The Court of Appeals of Arizona ruled on October 11 that as a result of the U.S. Supreme Court’s ruling in Obergefell v. Hodges, 135 S. Ct. 2584 (2015), holding that same-sex couples have a constitutional right to marry and that their marriages must receive equal treatment under the law to those of different-sex couples, the Arizona courts must construe the state’s paternity statute in a gender neutral way so that the same-sex spouse of … <Read More>
Just minutes before Mississippi’s anti-LGBT H.B. 1523 was scheduled to go into effect on July 1, U.S. District Judge Carlton W. Reeves filed a 60-page opinion explaining why he was granting a preliminary injunction to the plaintiffs in two cases challenging the measure, which he consolidated for this purpose under the name of Barber v. Bryant.
According to Judge Reeves, H.B. 1523 violates both the 1st Amendment’s Establishment of Religion Clause and the 14th Amendment’s … <Read More>
On April 5 Mississippi Governor Phil Bryant signed into law H.B. 1523, a measure that received overwhelming approval in both houses of the state legislature. Titled the “Protecting Freedom of Conscience From Government Discrimination Act,” the law was clearly intended to encourage businesses and individuals in the state to discriminate against same-sex couples, LGBT people, and even sexually-active unmarried heterosexuals.
Despite the broad wording of its title, the measure does not on its face protect … <Read More>
U.S. District Judge Phyllis J. Hamilton ruled on January 4 in Schuett v. FedEx Corporation, 2015 U.S. Dist. LEXIS 244, 2015 WL 39890 (N.D. Cal.), that the Supreme Court’s 2013 decision in U.S. v. Windsor, striking down Section 3, a key provision of the Defense of Marriage Act (DOMA), could be applied retroactively to allow Stacey Schuett, a lesbian widow, to sue her late spouse’s employer for a survivor annuity. Although the judge rejected a … <Read More>
Retired Chief Judge Judith Kaye of the New York Court of Appeals died on January 7, 2016, at age 77. Most accounts of her passing mentioned her dissenting opinion in the case of Hernandez v. Robles, 7 N.Y.3d 338 (2006), the case in which the state’s highest court voted against the claim that same-sex couples have a constitutional right to marry, as one of her most notable opinions, but this was merely the capstone of … <Read More>
Continuing an unbroken string of judicial rejections of free exercise of religion defense to discrimination claims against small businesses that decline goods or services to same-sex couples for their commitment ceremonies or weddings, a unanimous three-judge panel of the Colorado Court of Appeals has affirmed a ruling against Masterpiece Cakeshop, Inc., and its proprietor, Jack C. Phillips, by the Colorado Civil Rights Commission. Judge Daniel M. Taubman wrote the opinion for the court, released on … <Read More>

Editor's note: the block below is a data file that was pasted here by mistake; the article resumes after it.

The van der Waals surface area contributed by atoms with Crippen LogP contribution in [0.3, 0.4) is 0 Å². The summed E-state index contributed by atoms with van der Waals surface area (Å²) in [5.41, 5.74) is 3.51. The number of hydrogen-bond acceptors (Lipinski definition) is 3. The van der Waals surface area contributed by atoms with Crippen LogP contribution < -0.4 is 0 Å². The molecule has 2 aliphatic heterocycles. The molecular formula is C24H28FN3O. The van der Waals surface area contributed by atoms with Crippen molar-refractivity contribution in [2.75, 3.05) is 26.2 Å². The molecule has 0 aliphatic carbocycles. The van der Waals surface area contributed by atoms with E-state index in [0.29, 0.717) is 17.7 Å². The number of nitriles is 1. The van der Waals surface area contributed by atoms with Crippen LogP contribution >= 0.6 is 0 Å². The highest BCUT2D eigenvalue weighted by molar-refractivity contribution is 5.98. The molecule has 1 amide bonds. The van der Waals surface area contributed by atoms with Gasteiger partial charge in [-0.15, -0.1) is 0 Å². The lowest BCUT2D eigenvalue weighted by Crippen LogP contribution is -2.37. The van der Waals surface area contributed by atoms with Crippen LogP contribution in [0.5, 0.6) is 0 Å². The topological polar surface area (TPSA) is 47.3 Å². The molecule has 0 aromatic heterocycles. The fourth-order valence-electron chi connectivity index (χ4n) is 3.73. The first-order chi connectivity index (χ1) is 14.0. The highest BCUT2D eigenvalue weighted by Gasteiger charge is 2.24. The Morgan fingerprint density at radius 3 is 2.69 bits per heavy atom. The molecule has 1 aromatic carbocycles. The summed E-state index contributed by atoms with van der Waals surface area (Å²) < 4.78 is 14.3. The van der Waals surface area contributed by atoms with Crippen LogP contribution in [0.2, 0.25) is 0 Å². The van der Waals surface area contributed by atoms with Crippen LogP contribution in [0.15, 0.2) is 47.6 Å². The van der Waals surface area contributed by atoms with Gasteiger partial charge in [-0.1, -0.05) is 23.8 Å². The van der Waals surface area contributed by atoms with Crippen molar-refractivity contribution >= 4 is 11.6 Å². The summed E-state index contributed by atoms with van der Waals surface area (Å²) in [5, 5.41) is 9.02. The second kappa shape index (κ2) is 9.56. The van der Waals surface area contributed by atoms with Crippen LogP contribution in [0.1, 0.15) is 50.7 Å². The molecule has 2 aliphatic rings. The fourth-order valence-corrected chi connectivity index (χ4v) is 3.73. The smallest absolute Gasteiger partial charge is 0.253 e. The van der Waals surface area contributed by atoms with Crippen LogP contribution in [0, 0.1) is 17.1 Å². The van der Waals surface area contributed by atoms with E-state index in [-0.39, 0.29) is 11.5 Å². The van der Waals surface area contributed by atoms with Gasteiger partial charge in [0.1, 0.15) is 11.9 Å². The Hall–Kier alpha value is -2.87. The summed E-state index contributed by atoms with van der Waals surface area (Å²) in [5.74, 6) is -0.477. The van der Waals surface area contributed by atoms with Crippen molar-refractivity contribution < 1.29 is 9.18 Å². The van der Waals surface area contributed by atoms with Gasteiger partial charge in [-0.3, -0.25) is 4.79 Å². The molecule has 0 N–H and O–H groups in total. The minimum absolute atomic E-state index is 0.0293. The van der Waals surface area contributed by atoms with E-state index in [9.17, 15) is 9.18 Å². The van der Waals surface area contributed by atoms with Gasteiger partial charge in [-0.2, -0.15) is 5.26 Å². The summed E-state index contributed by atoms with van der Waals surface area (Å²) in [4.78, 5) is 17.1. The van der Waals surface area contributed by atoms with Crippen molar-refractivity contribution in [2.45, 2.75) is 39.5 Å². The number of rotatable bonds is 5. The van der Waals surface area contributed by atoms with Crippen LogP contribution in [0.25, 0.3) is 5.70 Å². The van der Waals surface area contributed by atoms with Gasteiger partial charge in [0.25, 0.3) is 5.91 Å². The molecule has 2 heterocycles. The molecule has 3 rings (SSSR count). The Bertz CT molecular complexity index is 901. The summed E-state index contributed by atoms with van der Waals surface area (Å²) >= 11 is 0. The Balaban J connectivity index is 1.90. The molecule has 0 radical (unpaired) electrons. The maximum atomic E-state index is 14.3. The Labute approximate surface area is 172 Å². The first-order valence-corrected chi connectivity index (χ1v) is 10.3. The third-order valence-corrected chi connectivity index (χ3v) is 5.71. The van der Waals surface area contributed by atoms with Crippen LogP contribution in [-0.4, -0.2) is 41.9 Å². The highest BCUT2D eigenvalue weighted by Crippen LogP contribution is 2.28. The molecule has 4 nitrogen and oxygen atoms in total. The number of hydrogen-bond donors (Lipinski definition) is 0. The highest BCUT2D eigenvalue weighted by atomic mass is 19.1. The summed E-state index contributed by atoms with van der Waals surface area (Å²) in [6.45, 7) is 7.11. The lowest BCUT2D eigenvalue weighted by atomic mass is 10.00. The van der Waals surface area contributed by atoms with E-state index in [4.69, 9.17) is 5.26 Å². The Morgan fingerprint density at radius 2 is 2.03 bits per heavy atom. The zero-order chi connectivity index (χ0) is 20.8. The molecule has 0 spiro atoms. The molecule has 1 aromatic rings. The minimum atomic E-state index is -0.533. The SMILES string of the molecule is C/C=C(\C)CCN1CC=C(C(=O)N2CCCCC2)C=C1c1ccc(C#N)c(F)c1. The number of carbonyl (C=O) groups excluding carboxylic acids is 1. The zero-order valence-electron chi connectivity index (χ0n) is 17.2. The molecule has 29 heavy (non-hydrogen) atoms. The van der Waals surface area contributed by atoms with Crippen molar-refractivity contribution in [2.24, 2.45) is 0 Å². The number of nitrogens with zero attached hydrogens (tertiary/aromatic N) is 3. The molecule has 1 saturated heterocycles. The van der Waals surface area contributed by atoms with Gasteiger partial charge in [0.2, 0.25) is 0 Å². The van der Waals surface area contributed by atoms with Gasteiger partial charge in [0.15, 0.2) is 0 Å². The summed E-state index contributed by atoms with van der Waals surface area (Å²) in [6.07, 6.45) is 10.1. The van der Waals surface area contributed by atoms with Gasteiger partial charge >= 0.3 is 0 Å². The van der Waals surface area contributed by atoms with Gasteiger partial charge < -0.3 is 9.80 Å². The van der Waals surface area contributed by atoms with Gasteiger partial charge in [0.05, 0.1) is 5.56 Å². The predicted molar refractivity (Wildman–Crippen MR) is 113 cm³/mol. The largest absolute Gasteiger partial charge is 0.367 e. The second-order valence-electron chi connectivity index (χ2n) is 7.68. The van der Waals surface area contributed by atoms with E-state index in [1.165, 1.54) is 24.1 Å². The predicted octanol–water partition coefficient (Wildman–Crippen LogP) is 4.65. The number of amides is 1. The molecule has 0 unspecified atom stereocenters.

In a speech delivered at an American Bar Association function in Chicago on July 31, 2015, retired U.S. Supreme Court Justice John Paul Stevens had this to say about the Supreme Court’s marriage equality decision, Obergefell v. Hodges, 135 S. Ct. 2584 (2015) (from the Justice’s prepared text):
“Probably the most significant opinion announced during the Term was Justice Kennedy’s explanation for holding that the Constitution protects an individual’s right to marry a person of … <Read More>
In light of Obergefell v. Hodges, the decision in Taylor v. Brasuell, 2015 WL 4139470 (D. Idaho, July 9, 2015), seems obvious. Taylor is a 74-year-old veteran of the U.S. Navy. She married Jean Mixner in a religious ceremony in 1995, and then the women married again in a legal civil ceremony in California in 2008. Mixner passed away in 2012 and was cremated. Taylor kept the ashes, intending that when the time … <Read More>
The Supreme Court ruled today that “same-sex couples may exercise the right to marry” and that “there is no lawful basis for a State to refuse to recognize a lawful same-sex marriage performed in another State on the ground of its same-sex character.” Writing for the Court, Justice Anthony M. Kennedy, Jr., grounded these marital rights in the 14th Amendment’s guarantee that no State may deprive any person of “liberty” without due process of law … <Read More>
With a ruling on same-sex marriage from the United States Supreme Court just days away, the Texas Supreme Court finally acted on June 19, 2015, on a pair of appeals argued nineteen months ago in November 2013, holding in State v. Naylor, 2015 Tex. LEXIS 581, that the state’s attorney general did not have standing to appeal an Austin trial judge’s order granting a judgment “intended to be a substitute for a valid and subsisting … <Read More>